The “Perfect” Illusion

Estimated 5 minute read · Sunday, 1 May 2016

Are you chasing after unicorns - perfect things that may not exist? Perfection is a subjective perspective. I dive into this "illusion" and how it has affected me.

Media often creates a perception of everything being "perfect". Billboards, magazines, company websites, social media and television are all flooded with images of perfection. The scary part is it applies to everything: the perfect body; the perception of natural beauty; the ideal places to live; the best vacation; the most awesome places to work; the desired brands; and the list goes on.

The art that media paints in our minds are picturesque. Who doesn't want to be exposed to such beauty to "enhance" our daily lives?

I am not sucker punching the media whether it be linear, digital or physical; I just want to use it to illustrate the illusion of perfection that is created.

Searching for a unicorn

I was disappointed when I started working at a corporate. It sounded amazing in theory but it didn't meet my expectations.

What were my expectations? Who knows! I was brainwashed by the working culture advertised by exciting start-ups and big-kids like Google, Facebook and Netflix. I don't think that these companies lie about their environments but I do think that people over the fence aren't exposed to the gnarly parts.

I was emotionally attached to a unicorn - that I couldn't find.

Every company - big and small - has its ups and downs. When I realized the unicorn may in fact not exist, it brought me back down to earth and my perspective changed. This makes for a more welcoming work environment and a happier state of mind.

Everyone is better than me

I started browsing the web before it exploded into a global obsession. The intimate web I used to know was filled with Times New Roman, Comic Sans and pages with solar flares among other horrors. It wasn't filled with perfection.

This new world is filled with achievement and perfect people. I'm really hard on myself when I see young billionaires; and read articles, author biographies and code from others online. "You should work harder so that you can get somewhere," I tell myself.

When I joined a corporate, this nightmare hit harder as it was no longer just in the online world. Perhaps everyone is just better than me?

Well, maybe - but also maybe not

I started observing the people I admire. When I started listening carefully I picked up that these people - no matter how famous or experienced - all have fears like I do. Many feel like imposters or that they are not good enough.

Some people just stick their necks out and give stuff a try. That's what I started doing.

  • I took a blogging course from John Sonmez at and got amazing feedback directly from him.
  • I submitted an article to A List Apart and it got accepted.
  • I was asked if I want to give an Ignite talk at an event just because I got involved in our local software development community.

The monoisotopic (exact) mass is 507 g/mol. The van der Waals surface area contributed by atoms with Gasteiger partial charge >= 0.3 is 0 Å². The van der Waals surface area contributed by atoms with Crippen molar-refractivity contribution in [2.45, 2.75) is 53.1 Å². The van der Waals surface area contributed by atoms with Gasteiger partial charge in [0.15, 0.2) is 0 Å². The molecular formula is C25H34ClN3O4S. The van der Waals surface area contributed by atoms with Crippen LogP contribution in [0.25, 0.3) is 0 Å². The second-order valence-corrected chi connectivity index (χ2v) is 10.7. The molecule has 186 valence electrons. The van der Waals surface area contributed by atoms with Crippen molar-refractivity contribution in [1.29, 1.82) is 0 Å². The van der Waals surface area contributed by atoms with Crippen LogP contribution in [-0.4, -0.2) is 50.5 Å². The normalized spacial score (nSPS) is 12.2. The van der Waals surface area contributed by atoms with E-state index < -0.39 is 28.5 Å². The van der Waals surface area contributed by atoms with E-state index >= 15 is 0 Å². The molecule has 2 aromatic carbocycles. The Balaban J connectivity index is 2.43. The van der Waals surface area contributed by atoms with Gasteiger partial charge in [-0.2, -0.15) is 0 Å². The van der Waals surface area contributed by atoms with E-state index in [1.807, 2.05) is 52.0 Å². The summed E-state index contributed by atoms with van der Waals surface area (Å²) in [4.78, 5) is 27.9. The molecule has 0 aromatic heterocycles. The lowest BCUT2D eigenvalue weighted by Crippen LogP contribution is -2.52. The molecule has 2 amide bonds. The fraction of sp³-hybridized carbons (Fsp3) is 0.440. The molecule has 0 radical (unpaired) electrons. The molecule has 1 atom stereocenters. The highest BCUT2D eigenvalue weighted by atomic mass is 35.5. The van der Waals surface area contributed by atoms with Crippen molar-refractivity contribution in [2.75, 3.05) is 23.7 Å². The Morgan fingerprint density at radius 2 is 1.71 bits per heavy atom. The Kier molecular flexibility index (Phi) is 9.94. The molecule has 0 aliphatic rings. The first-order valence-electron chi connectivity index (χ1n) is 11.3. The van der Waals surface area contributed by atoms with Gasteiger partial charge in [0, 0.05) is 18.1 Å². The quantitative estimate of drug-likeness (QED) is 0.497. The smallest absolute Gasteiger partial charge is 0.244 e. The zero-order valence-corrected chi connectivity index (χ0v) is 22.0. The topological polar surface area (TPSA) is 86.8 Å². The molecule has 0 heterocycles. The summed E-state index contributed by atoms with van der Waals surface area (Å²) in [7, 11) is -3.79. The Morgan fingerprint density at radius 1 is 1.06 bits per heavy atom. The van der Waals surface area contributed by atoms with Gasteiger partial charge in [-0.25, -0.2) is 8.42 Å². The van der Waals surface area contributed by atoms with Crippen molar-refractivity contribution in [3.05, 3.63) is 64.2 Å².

These are big wins for me which my former self would never have achieved because my fear crippled me. Hell, I am still scared but I just do it anyway.

The perfect code

When you start programming, the coolest thing is to see your instructions materialize on a device of some sort. It doesn't matter how spaghetti it is. If you can interact with it and it does what you want it to do, you have a "drumroll... hit cymbals" moment.

As the years go by your taste of pasta code diminishes and you strive for the perfect solution. This can be debilitating at times.

Working on your craft is important and you should always try to write the best code you can in the moment but it shouldn't cripple you. Writing code is fun and when we get blinded by perfection, we lose some of that fun.

Programming in the real world

When you work for a company, you are paid to produce code. The business doesn't often care about how it gets done as long as it does get done. When you write code that becomes hard to maintain, it takes longer for you and the team to make adjustments. This is where you need to find that sweet spot between getting stuff done and making stuff perfect.

The corporate world exposes you to a lot of people with a lot of opinions. If you struggle with perfectionism and also try to follow what everyone says you must do, you won't deliver a thing.

Take what you can from others but allow yourself to make mistakes. When you do, you need to learn from them.

Redefining happiness

Steve Handel wrote that the problem with perfectionism is that it destroys happiness. He mentions that it can "negatively influence your work" as it can lead to procrastination and "workaholism". These are two spectrums but I've experienced them both. I'd work really hard at work but procrastinate on personal projects.

You can't just turn of your perfection switch. That's like telling someone who is angry to calm down. It just amplifies the situation because there is more focus on it.

What I propose to do is to redefine what happiness means to me so that I know what I want to work towards. Steve has some nice tips and exercises in his article for you follow.

My final thoughts

Perfection is sometimes a crippling illusion whether it be what you see, where you are, your experiences or what people tell you. Stop chasing unicorns, believing that you are worthless, and stressing yourself out because your code sucks. Realize that even the perfect picture has its flaws in the background and that what you are experiencing in life can actually be as close to perfect as it is.

Once the "illusion" is shattered, you may feel yourself being happier.

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